After seeing the PBS series about the Roosevelts, I wanted to find a biography of Eleanor Roosevelt that would tell me about the human being more than the public figure, and this was the book I was looking for. However, though it is well written, extremely well researched, and informative, I have to say it was very hard to get through, and I had to set it aside for a while when I was half way done; I just didn't want to know THAT much about anybody, and Blanche Cook never met a detail she didn't ...more
For many Americans, Eleanor Roosevelt is more a myth than an actual person. In the Museum of American History in Washington, D.C. there is a whole floor devoted to American presidents, but just a small wing devoted to our First Ladies, or more specifically their inaugural gowns. While visiting the museum, I picked up a poster of Eleanor Roosevelt, with a nice quote that reads something like, "Nobody can make you feel inferior without your consent." Other than my poster, the only thing I knew abo ...more
This is an excellent portrait of Eleanor Roosevelt- it includes her quirks and her mistakes and her flaws, but still shows her as an amazing role model and pioneer of feminism. The work she did was amazing, especially considering the environment of the 1920's and 30's and society's attitude toward women in politics. I can't help but wonder what her impact would be if she were born today and had more opportunities for education and participation. But her perseverence despite the hardships she fac ...more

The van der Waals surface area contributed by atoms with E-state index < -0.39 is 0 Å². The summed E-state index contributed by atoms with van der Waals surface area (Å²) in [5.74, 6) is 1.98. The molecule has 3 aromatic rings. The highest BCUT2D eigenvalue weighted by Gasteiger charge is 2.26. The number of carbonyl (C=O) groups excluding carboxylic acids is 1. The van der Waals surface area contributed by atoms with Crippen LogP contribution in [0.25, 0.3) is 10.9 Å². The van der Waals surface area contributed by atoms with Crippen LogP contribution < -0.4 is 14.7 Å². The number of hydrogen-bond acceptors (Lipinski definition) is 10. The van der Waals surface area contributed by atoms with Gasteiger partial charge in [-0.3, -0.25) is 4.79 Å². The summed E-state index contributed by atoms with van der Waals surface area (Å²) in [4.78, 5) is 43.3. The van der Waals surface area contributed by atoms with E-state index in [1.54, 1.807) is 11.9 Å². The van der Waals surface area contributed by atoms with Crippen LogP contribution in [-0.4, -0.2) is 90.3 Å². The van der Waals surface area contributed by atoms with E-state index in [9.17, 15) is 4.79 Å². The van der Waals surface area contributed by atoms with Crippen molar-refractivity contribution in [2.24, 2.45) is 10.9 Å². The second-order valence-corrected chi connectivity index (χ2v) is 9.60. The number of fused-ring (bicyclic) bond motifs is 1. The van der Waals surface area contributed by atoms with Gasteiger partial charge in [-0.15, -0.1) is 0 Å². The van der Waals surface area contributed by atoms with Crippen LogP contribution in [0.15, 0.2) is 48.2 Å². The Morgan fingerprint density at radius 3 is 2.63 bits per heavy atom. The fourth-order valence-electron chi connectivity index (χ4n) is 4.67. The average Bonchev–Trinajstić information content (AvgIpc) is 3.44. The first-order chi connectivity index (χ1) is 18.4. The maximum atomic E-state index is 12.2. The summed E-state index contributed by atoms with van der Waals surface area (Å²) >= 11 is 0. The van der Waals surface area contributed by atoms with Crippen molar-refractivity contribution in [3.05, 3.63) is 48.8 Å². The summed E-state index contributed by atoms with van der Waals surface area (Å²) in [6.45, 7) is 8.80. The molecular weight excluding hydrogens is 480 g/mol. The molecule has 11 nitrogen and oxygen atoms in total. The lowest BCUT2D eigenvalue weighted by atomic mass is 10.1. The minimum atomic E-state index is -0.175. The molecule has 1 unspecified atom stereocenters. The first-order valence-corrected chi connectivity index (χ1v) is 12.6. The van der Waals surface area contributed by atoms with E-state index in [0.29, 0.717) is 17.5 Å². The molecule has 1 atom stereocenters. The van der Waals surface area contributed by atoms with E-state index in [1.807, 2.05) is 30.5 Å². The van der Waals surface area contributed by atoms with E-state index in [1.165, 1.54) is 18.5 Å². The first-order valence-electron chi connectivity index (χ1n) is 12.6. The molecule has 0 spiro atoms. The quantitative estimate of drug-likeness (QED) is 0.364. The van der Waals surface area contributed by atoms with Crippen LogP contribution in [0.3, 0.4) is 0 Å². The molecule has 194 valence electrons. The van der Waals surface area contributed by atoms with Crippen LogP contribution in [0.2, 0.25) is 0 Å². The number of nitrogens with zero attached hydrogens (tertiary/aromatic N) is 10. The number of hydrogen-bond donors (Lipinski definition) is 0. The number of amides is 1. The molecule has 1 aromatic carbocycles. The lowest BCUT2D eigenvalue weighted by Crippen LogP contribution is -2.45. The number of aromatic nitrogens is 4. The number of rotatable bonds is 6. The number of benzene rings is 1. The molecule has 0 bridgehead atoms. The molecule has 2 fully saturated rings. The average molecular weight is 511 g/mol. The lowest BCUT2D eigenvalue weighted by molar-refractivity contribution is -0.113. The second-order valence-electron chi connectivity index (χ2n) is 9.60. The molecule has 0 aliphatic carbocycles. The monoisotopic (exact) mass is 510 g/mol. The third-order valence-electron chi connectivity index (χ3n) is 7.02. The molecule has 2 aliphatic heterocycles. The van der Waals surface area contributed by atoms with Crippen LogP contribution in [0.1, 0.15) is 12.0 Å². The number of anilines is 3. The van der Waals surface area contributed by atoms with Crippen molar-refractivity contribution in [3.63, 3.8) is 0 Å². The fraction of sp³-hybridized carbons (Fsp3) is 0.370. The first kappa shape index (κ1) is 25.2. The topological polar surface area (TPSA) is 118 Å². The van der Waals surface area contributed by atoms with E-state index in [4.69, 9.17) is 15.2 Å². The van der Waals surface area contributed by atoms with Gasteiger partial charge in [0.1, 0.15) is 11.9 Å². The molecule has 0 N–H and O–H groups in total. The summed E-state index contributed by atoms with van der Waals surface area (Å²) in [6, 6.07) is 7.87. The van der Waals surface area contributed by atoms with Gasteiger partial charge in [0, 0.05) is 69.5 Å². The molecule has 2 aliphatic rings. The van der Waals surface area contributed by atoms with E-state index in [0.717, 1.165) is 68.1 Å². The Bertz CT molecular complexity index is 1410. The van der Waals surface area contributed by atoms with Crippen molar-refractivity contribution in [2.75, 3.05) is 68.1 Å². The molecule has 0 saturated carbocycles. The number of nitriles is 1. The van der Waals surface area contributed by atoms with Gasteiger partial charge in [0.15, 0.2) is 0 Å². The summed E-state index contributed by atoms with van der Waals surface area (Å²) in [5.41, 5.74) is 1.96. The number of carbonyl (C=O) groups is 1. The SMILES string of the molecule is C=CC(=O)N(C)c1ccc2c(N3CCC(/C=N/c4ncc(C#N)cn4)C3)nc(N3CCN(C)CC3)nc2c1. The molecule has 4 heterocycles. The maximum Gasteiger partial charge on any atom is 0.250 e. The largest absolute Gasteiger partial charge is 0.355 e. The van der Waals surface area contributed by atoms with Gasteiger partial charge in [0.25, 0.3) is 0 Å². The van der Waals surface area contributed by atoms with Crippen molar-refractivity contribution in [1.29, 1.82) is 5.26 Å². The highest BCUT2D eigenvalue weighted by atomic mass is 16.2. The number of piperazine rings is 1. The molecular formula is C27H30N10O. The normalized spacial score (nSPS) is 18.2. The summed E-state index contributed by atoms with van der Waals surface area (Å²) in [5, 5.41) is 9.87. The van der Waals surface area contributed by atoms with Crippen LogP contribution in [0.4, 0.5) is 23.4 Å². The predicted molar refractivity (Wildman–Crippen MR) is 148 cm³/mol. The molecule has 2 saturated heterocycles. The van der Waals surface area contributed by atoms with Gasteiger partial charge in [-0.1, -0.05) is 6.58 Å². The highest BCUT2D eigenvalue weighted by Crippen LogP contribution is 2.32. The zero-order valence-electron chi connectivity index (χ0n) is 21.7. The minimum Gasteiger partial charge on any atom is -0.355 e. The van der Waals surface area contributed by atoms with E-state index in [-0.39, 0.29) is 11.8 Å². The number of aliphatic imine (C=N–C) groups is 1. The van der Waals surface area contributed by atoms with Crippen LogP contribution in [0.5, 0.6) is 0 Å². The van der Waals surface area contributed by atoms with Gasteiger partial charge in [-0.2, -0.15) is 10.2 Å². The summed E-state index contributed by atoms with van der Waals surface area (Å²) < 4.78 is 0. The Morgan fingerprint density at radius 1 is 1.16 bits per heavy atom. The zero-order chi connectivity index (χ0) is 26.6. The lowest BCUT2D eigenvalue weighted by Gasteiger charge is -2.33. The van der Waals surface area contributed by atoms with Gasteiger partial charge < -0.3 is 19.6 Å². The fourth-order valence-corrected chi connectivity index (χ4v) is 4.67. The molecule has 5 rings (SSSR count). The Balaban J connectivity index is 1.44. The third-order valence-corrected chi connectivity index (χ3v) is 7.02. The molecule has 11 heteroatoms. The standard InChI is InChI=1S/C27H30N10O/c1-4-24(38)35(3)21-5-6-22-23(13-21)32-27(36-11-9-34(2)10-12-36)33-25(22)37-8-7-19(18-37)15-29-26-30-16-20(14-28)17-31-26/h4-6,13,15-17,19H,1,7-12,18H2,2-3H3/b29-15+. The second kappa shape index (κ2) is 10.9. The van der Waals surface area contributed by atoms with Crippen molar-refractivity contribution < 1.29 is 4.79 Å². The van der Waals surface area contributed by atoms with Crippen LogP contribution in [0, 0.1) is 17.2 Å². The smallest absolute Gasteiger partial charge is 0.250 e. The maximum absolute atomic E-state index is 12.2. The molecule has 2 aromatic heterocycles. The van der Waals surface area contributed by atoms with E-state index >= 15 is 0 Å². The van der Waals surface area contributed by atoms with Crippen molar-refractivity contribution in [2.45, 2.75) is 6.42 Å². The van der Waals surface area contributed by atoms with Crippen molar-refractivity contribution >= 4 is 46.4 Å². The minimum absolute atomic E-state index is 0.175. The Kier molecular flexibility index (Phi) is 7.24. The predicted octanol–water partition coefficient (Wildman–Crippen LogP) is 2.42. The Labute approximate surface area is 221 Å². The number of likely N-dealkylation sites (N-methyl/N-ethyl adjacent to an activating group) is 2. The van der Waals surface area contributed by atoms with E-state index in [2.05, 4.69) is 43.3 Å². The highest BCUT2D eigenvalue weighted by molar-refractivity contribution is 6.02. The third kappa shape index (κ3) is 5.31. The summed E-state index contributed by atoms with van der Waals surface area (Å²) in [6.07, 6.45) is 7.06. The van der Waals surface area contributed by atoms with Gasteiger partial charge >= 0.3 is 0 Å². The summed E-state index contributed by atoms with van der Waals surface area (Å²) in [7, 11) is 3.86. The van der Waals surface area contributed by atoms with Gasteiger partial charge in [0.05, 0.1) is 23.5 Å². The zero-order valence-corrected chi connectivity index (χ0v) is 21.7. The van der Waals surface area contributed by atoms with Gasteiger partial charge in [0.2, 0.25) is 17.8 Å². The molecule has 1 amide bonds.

Tracy Fitzpatrick
ER is an inspiration!!! I feel like I should write a review to explain my 2 star rating. First I want to say that I can really appreciate all of the effort the author put into this. Endless hours must have been spent researching and capturing the fine details displayed in the book. However, it took me 3 plus years to get through the book. Each chapter would start by capturing my interest but I would lose interest by the end off each and have to force myself to continue to the next. I'm not sure ...more
An interesting book about an admirable woman who lived in strange, dysfunctional world. Surrounded by wealth and privilege, Eleanor never knew the love of her mother, and her father was an alcoholic whose family kept him away from his children for their own safety. Still, she idolized her father. She married into Franklin's family and inherited a domineering mother-in-law who never allowed her to be in charge of her own household or children. She endured Franklin's infidelity and stayed to care ...more
Sarah Cler
Meticulously researched and detailed, a pretty riveting account of the first 46 years of Eleanor Roosevelt's life. Unlike with most biographies (in which I skim over the boring early years stuff), I was most fascinated/horrified by Eleanor's childhood. Cook does an amazing job of balancing fact and emotion, giving the reader a detailed account of events while folding in the essence of the human being behind the name. A detailed account of Eleanor's early years with Franklin was reassuring (they ...more
The information for this book, the first in a series, comes from letters and documents recently declassified. The insight afforded by these very private documents really sheds light on her early life and her relationships with family and friends. It also helps to see the incredibly complicated family life she led.